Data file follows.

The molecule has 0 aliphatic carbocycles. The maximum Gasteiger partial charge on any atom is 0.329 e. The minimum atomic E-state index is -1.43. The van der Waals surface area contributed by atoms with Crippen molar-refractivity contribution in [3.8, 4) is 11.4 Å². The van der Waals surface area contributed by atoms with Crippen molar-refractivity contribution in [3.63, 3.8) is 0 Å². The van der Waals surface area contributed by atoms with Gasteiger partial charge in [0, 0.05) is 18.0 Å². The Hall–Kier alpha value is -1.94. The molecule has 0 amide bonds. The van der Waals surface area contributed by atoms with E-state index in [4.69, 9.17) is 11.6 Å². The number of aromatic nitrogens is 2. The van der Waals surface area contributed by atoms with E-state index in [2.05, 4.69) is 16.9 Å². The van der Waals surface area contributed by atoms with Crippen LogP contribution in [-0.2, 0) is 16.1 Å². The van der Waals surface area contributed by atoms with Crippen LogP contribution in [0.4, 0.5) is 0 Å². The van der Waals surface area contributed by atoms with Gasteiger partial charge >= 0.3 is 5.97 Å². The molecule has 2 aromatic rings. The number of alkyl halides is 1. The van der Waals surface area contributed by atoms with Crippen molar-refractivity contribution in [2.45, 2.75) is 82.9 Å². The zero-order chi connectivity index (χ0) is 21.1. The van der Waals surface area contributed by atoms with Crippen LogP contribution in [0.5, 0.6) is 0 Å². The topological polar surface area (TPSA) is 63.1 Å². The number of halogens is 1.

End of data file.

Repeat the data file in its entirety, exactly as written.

The molecule has 0 aliphatic carbocycles. The maximum Gasteiger partial charge on any atom is 0.329 e. The minimum atomic E-state index is -1.43. The van der Waals surface area contributed by atoms with Crippen molar-refractivity contribution in [3.8, 4) is 11.4 Å². The van der Waals surface area contributed by atoms with Crippen molar-refractivity contribution in [3.63, 3.8) is 0 Å². The van der Waals surface area contributed by atoms with Gasteiger partial charge in [0, 0.05) is 18.0 Å². The Hall–Kier alpha value is -1.94. The molecule has 0 amide bonds. The van der Waals surface area contributed by atoms with E-state index in [4.69, 9.17) is 11.6 Å². The number of aromatic nitrogens is 2. The van der Waals surface area contributed by atoms with E-state index in [2.05, 4.69) is 16.9 Å². The van der Waals surface area contributed by atoms with Crippen LogP contribution in [-0.2, 0) is 16.1 Å². The van der Waals surface area contributed by atoms with Crippen LogP contribution in [0.4, 0.5) is 0 Å². The van der Waals surface area contributed by atoms with Gasteiger partial charge >= 0.3 is 5.97 Å². The molecule has 2 aromatic rings. The number of alkyl halides is 1. The van der Waals surface area contributed by atoms with Crippen molar-refractivity contribution in [2.45, 2.75) is 82.9 Å². The zero-order chi connectivity index (χ0) is 21.1. The van der Waals surface area contributed by atoms with Crippen LogP contribution in [0.5, 0.6) is 0 Å². The topological polar surface area (TPSA) is 63.1 Å². The number of halogens is 1.